India in its submission also reminded the rich nations of their “unmet $100 billion target” and urged them to take lessons from their failure while finalising new commitments.

India calls for $1 trillion per year climate finance from next year, submits its proposal to the UNFCCC

India has asked the UN climate body to get developed countries to provide “at least” $1 trillion per year in climate finance to developing countries from 2025 for taking required actions to face the challenges of global warming. 

It’s not only a jump from the existing goal of $100 billion per year but also in sync with what the G20 New Delhi Declaration estimated it last year. India in its submission also reminded the rich nations of their “unmet $100 billion target” and urged them to take lessons from their failure while finalising new commitments. The new collective quantified goal (NCQG) for climate finance submitted to the UN for 2025-35 will be decided at the 29th session of UN climate conference (COP29) in November in Baku, Azerbaijan. Besides submitting its own proposal, India has also submitted the relevant documents on behalf of like-minded developing countries (LMDC) on Feb 16. The LMDC includes China, Pakistan, Indonesia, Nepal, Bhutan and Sri Lanka, TOI reported

Annual climate finance needs likely to cross $10 trillion by 2050: India’s CAG

Comptroller and Auditor General of India (CAG) Girish Chandra Murmu said the annual climate finance requirements are estimated to cross $10 trillion by 2050. Not meeting these requirements will only intensify socio-economic consequences related to climate-linked disasters. The CAG made the comment at a seminar on climate financing. He urged for immediate action and highlighted the potential advantages of making timely investments in low-carbon and climate-resilient pathways.

Panel clears widening of road in core of Kaziranga

Standing Committee of the national board for wildlife NBWL gives nod to four laning of  which will involve loss of forests in Kaziranga tiger core area; forest diversion in tiger corridor of Nagarjuna Sagar Tiger Reserve (NSTR), Sri Venkateswara National Park for Bharatmala projects. HT reported that the government will divert 20.42 ha of forest land from the core zone of Kaziranga Tiger Reserve and 364.98 ha from the eco-sensitive zone of the reserve for widening and improvement of an existing road to a four-lane configuration.

The report said that the proposal includes construction of elevated road in three stretches of about 20 km, 10 km and 5 km which will act as a mitigation measure to facilitate movement of animals. HT pointed out that the standing committee’s clearance to the road on February 22 came days ahead of the Supreme Court order reprimanding the Uttarakhand government for allowing illegal constructions and felling of trees in the Corbett tiger reserve.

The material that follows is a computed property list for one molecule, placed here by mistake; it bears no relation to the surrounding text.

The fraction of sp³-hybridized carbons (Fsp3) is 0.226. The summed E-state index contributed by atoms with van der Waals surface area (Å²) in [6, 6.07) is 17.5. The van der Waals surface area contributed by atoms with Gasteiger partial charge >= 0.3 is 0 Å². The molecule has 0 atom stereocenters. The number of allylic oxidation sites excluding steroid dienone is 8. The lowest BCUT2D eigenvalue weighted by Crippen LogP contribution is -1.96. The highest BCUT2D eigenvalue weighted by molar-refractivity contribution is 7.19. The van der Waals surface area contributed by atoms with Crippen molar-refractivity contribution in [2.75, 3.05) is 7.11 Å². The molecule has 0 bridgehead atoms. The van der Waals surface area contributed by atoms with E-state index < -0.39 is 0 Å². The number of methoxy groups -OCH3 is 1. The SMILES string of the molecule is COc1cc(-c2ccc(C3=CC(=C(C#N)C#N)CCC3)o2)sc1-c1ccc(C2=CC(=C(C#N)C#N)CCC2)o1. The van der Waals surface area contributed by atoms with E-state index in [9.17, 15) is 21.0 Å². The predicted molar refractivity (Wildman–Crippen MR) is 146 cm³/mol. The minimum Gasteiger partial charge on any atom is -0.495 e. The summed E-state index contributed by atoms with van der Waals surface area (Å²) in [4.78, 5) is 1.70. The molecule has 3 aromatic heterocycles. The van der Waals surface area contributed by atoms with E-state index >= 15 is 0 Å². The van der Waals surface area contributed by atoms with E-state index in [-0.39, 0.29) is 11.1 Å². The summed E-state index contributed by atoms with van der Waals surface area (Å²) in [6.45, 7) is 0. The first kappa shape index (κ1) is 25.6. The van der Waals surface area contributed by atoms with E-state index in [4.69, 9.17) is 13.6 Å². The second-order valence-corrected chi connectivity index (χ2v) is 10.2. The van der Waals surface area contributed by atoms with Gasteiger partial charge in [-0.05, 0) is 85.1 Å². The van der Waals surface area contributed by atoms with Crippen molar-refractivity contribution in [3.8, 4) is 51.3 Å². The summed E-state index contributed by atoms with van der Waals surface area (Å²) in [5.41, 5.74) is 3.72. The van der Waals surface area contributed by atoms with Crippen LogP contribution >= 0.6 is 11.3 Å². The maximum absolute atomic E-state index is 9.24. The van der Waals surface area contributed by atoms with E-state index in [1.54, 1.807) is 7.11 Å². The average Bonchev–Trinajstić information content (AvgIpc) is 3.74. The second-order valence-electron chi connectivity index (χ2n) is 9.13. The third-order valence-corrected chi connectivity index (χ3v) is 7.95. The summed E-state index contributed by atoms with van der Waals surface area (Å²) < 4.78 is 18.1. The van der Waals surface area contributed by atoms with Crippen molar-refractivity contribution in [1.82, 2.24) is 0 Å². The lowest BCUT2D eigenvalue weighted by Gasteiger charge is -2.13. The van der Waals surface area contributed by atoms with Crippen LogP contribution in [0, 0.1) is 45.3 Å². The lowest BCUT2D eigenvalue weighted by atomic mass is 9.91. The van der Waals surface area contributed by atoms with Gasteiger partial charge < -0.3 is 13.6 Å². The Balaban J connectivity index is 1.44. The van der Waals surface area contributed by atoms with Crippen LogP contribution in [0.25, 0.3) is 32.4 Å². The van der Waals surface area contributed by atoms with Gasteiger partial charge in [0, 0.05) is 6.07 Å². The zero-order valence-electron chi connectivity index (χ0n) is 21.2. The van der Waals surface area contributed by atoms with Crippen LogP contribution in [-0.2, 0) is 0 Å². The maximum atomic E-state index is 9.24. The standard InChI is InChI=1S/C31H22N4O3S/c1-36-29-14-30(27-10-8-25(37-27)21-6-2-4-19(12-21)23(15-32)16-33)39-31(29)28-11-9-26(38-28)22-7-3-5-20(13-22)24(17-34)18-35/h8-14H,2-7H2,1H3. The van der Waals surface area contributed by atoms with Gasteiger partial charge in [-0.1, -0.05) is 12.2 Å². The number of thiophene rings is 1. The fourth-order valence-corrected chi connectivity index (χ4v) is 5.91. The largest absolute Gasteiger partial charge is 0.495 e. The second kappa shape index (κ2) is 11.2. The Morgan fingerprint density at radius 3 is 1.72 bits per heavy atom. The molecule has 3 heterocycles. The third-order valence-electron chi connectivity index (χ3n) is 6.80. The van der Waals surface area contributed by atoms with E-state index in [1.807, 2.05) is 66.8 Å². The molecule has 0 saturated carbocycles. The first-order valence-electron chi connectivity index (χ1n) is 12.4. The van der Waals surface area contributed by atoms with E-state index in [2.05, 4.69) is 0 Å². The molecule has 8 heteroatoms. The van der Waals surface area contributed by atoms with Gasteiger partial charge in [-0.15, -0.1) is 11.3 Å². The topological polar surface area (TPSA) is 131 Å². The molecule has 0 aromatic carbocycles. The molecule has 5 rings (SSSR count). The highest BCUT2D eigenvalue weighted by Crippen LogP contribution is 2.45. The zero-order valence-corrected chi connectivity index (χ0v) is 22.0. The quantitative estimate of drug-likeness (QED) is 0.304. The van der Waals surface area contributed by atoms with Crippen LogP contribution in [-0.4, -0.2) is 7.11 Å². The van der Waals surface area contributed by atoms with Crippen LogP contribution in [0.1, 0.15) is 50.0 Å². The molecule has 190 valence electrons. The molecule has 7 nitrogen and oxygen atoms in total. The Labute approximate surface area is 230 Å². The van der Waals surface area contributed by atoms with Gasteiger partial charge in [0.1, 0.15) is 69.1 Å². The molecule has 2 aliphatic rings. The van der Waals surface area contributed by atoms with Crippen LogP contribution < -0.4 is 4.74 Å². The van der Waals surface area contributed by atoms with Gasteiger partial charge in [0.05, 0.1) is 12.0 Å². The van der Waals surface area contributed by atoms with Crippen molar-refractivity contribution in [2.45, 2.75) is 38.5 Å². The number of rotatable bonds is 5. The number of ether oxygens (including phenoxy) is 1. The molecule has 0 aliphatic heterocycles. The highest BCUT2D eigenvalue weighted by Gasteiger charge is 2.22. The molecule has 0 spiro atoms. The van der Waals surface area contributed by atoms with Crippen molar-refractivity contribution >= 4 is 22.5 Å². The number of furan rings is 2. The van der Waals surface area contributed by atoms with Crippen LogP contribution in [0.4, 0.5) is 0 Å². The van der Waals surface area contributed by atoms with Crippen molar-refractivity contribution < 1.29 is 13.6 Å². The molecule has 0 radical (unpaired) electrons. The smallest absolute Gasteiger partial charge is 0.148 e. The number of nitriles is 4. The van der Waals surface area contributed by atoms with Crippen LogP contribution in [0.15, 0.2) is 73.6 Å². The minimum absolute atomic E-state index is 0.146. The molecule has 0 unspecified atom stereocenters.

The purpose of the project is to ensure 24 x 7 movement of animals across the road but environmentalists ask how only an elevated road would ensure 24 x 7 movement of animals across the road if the villages / construction/ Resorts / boundary walls etc on the corridor are not completely removed? The obstruction to animals on the corridor are anyway going to be there. Agricultural land in the area is being converted to non agricultural rapidly and each passing day new 5 star hotels and resorts are coming up in the close vicinity of the park,” said RTI activist Rohit Choudhury.

Haryana to revive 35k hectares of Aravalis

Haryana finalised its proposal for the Aravali Green Wall project to revive degraded areas of the hills in seven districts for creating a continuous ecological barrier along the range.

In the first phase, 66 water bodies will be developed in the Aravalis of Gurgaon, Faridabad, Nuh, Rewari, Mahendergarh, Charkhi Dadri and Bhiwani.

The state will revive 35,000 hectares of land, including 18,000 hectares in Gurgaon. govt’s plan, Gurgaon will develop 15 water bodies, Faridabad, 23, Rewari, 2, Mahendergarh, 15, Charkhi Dadri, 6 and Bhiwani, 5.

A 2022 report by the Indian Space Research Organisation (Isro) had found that around 8.2% of Haryana’s total area – or 3.6 lakh hectares – had degraded to become more arid over the years. Experts said this was largely the impact of illegal mining and deforestation. The total degraded land in the Aravalis across all four states was calculated at 2.3 million hectares in 2018-2021.